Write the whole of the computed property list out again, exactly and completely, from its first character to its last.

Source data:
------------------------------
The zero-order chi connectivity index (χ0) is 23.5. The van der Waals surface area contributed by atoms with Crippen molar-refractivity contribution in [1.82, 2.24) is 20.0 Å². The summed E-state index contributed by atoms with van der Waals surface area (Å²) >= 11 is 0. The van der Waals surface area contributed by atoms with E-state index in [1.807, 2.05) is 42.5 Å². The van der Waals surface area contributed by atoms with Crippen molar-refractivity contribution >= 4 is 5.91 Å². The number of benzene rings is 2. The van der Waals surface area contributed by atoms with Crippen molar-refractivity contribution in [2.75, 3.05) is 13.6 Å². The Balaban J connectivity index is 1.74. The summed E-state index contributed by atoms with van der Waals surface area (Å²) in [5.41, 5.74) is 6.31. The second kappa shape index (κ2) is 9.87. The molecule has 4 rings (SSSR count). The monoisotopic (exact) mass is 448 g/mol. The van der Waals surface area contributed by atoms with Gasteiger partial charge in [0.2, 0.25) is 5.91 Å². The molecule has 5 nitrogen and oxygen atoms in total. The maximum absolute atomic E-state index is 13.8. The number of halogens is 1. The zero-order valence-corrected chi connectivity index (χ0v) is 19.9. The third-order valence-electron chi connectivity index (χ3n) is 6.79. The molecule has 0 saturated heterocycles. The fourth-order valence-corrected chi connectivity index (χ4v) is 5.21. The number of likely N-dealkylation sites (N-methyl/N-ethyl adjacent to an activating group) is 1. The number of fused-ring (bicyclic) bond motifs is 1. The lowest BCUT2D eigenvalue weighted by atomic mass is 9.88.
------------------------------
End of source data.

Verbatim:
The zero-order chi connectivity index (χ0) is 23.5. The van der Waals surface area contributed by atoms with Crippen molar-refractivity contribution in [1.82, 2.24) is 20.0 Å². The summed E-state index contributed by atoms with van der Waals surface area (Å²) >= 11 is 0. The van der Waals surface area contributed by atoms with E-state index in [1.807, 2.05) is 42.5 Å². The van der Waals surface area contributed by atoms with Crippen molar-refractivity contribution >= 4 is 5.91 Å². The number of benzene rings is 2. The van der Waals surface area contributed by atoms with Crippen molar-refractivity contribution in [2.75, 3.05) is 13.6 Å². The Balaban J connectivity index is 1.74. The summed E-state index contributed by atoms with van der Waals surface area (Å²) in [5.41, 5.74) is 6.31. The second kappa shape index (κ2) is 9.87. The molecule has 4 rings (SSSR count). The monoisotopic (exact) mass is 448 g/mol. The van der Waals surface area contributed by atoms with Gasteiger partial charge in [0.2, 0.25) is 5.91 Å². The molecule has 5 nitrogen and oxygen atoms in total. The maximum absolute atomic E-state index is 13.8. The number of halogens is 1. The zero-order valence-corrected chi connectivity index (χ0v) is 19.9. The third-order valence-electron chi connectivity index (χ3n) is 6.79. The molecule has 0 saturated heterocycles. The fourth-order valence-corrected chi connectivity index (χ4v) is 5.21. The number of likely N-dealkylation sites (N-methyl/N-ethyl adjacent to an activating group) is 1. The number of fused-ring (bicyclic) bond motifs is 1. The lowest BCUT2D eigenvalue weighted by atomic mass is 9.88.